and long lasting effect on how she perceived herself and this
particular aspect of her womanhood.
The first thing I did was to go to a local jeweler
and pick up two woman symbol pendants, one to present to each
of my daughters on her big day. I bought two silver chains
to go with them and tucked them away in my dresser drawer
until it was time for them to make their appearance.
Long before the physical fact occurred, I had
discussions with my daughters regarding what a period was,
as well as its purpose. My daughters had very different reactions.
My older daughter couldn't wait until her period arrived,
whereas the younger daughter showed absolutely no signs of
being in any hurry for her big day.
In her 1978 essay, "If Men Could Menstruate,"
Gloria Steinem states:
"So what would happen if suddenly, magically,
men could menstruate and women could not?
would become an enviable, boastworthy, masculine event.
"Men would brag about how long and how much.
"Young boys would talk about it as the envied beginning
of manhood. Gifts, religious ceremonies, family dinners, and
stag parties would mark the day."
So the decision was made. I would, on each daughter's
special day, prepare her favorite meal, get out the good china,
make a cake, decorate it with a woman symbol and present her
with a woman symbol pendant as a memento. We would celebrate
her womanhood. Hmm, would there be a fly in the ointment?
How was Daddy going to take this? Would he be supportive as
he said he would be or, when faced with the actual fact, merely
tolerant or just plain negative?
The night he was met at the door by a very happy
and proud young woman, with the announcement that we were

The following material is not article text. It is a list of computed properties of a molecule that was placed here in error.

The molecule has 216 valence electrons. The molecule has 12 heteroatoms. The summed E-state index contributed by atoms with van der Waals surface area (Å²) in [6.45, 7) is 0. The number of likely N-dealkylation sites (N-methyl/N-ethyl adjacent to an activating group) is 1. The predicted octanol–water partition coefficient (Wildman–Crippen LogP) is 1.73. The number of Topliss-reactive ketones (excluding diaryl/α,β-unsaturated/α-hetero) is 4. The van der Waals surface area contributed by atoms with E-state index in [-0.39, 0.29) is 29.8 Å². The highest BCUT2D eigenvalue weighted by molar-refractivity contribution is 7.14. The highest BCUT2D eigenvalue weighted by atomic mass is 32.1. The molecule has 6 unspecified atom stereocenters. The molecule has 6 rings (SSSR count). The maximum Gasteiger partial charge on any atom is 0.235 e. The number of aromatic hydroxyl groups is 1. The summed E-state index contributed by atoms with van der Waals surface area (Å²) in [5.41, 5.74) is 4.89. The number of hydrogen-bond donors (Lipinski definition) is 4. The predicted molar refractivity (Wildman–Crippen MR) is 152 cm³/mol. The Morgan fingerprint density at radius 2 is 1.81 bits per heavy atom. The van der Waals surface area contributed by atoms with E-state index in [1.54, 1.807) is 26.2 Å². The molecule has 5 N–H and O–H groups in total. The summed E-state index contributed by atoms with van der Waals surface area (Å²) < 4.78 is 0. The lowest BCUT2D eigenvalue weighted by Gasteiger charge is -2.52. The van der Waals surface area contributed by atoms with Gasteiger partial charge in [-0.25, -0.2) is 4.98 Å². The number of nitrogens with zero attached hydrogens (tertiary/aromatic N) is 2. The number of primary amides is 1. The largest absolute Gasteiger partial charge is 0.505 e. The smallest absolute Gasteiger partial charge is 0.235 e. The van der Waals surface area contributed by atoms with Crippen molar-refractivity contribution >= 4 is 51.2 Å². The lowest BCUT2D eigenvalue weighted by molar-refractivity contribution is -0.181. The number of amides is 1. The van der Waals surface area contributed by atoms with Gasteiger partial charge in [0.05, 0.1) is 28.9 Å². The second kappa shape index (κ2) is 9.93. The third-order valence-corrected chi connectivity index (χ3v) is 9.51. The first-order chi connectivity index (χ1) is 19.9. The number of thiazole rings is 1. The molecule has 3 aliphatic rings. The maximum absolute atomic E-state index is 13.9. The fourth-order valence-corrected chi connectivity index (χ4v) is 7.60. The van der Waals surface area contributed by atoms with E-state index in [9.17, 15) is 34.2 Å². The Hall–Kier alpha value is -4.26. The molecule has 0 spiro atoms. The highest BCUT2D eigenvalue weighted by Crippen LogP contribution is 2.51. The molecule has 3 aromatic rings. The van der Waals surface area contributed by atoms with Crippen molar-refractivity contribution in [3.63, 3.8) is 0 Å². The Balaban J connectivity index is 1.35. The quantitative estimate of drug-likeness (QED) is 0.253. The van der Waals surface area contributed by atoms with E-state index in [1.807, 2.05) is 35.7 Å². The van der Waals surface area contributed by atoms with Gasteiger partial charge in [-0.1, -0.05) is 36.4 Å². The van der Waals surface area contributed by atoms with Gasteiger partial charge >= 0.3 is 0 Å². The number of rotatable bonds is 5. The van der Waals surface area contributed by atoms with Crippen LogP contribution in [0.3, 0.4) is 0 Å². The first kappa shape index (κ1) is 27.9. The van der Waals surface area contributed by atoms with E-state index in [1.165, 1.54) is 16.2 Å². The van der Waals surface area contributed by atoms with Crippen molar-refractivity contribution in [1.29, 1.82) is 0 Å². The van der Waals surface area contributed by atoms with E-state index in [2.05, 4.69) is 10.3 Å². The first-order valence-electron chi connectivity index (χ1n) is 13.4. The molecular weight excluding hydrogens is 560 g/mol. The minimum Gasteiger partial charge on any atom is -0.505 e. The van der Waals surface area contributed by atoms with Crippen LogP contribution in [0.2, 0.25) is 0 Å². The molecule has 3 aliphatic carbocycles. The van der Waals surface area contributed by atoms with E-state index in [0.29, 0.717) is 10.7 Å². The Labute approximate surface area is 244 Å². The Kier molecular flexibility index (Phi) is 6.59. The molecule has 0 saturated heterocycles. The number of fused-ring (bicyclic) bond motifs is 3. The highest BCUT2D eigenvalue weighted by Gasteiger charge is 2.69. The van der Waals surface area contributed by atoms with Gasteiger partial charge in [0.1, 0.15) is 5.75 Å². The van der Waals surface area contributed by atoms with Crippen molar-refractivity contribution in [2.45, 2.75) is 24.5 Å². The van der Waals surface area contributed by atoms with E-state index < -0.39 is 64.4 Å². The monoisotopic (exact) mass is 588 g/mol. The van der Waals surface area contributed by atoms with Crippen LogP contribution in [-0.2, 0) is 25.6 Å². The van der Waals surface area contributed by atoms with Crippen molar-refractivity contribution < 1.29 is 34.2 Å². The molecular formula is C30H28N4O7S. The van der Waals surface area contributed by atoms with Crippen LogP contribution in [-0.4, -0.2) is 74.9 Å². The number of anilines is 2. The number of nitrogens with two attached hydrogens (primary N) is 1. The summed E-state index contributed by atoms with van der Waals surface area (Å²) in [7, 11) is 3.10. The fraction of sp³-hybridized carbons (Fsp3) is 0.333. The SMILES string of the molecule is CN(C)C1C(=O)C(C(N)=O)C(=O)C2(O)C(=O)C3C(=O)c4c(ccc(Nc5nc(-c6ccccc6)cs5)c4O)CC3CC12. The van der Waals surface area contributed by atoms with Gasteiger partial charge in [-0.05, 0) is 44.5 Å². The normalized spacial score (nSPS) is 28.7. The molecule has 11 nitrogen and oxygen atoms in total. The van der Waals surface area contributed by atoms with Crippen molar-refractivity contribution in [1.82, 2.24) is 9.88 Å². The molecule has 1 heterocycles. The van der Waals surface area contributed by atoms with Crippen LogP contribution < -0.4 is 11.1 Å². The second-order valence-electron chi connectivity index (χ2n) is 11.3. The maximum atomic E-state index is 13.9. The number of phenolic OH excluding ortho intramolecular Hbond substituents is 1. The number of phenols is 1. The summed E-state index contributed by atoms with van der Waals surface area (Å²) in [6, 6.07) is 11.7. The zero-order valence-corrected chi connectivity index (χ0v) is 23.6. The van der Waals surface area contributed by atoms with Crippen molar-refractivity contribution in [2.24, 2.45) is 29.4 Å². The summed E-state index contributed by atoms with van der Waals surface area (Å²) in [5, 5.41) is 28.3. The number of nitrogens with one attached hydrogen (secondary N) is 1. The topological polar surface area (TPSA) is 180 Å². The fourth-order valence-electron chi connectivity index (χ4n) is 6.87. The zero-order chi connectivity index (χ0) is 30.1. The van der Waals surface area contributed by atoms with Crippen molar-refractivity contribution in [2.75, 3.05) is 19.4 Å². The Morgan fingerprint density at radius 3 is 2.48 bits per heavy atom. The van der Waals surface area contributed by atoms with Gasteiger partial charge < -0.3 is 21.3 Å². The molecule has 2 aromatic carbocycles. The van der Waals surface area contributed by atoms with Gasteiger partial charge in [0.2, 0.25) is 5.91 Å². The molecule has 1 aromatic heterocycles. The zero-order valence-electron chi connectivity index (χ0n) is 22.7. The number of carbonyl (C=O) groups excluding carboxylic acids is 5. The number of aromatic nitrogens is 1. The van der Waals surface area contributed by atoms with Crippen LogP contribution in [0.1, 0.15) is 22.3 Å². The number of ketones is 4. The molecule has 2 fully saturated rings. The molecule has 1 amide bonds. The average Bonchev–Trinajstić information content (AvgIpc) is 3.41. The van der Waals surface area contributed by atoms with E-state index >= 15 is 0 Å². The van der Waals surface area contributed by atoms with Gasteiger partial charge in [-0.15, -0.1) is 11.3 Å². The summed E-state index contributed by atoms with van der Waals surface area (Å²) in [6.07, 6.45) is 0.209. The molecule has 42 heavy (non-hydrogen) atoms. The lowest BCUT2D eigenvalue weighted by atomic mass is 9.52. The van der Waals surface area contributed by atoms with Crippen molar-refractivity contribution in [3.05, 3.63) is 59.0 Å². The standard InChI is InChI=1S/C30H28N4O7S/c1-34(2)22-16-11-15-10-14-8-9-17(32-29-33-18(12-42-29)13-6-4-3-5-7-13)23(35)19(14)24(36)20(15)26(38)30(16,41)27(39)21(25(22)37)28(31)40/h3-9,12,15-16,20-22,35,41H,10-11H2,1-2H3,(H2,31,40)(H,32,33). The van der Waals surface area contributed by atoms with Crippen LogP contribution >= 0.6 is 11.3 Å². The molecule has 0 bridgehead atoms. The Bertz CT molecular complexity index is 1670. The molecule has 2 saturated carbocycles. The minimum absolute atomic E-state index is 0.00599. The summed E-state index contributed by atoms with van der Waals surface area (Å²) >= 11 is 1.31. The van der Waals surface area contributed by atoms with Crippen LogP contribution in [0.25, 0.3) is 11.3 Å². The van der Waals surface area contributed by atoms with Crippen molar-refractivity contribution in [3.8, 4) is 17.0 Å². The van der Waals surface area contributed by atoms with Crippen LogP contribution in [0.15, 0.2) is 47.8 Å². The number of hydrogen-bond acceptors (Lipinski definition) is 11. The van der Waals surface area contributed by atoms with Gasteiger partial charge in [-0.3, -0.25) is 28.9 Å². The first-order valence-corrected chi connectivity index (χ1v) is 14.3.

having her "Woman's Dinner," he congratulated her
and was a willing participant in her special day. I'm sure
his attitude made a major difference in how she felt about
being a woman.
have since discussed the two celebrations that took place
at our house with a number of people and met with the same
kind of mixed reactions I had encountered before the events.
A friend of mine told me that she simply tried
to downplay the whole issue with her daughters and treat it
as a natural occurrence. No big deal. Another told me that
she wanted to do something similar to what I did but that
her daughter refused to have anything to do with it.
So, what am I trying to say? Cramps and inconvenience
are wonderful? I think not. The point I'm trying to make is
that people in general, and women in particular, need to celebrate
what they are. A first menses is one of the most logical times
for women to come together and do just that.
We can take an event that is treated with embarrassment
and scorn and turn it into something empowering for adolescent
girls passing into young womanhood. It doesn't have to be
the dreaded thing it was in the past. Truth is that it does
mean that it is now possible to have babies. An option most
women would not want to give up.
We all have pain and embarrassment as we go
through life. Young women have to put up with varying degrees
of discomfort and inconvenience when they have their periods.
Adolescent boys have their uncomfortable and messy dreams,
not to mention untimely and unwanted erections.
How have our family celebrations affected my
daughters? Well, I don't have to worry about running to the
phone every month to accept their calls beginning with "Guess
what Mom? I got my period today. Isn't that wonderful?"
But, they've both developed into bright, creative young women
who are well aware of their worth as women and human beings.
I believe that those little dinner parties,
in the not too distant past, gave them a little shot of self-esteem
that has helped them to be proud of who amd what they are.
Our young women deserve all the positive stroking we can give
above story is an except from
Creative Writings About Menstration
edited by Cassie Premo Steele, Ph.D
a great collection of women's writings on menstruation, edited by
Cassie Preemo Steele, twenty-six writers explore the "silent"
parts of women's lives; reawakening menstruation memories of embarrassment
and shame and transforming them to wonder, excitement, and laughter.
176 pages, illustrations. .
available through Ash
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here to learn more about Moon Days
an Excerpt: Amazons in Appalachia
an Excerpt: The Woman's Dinner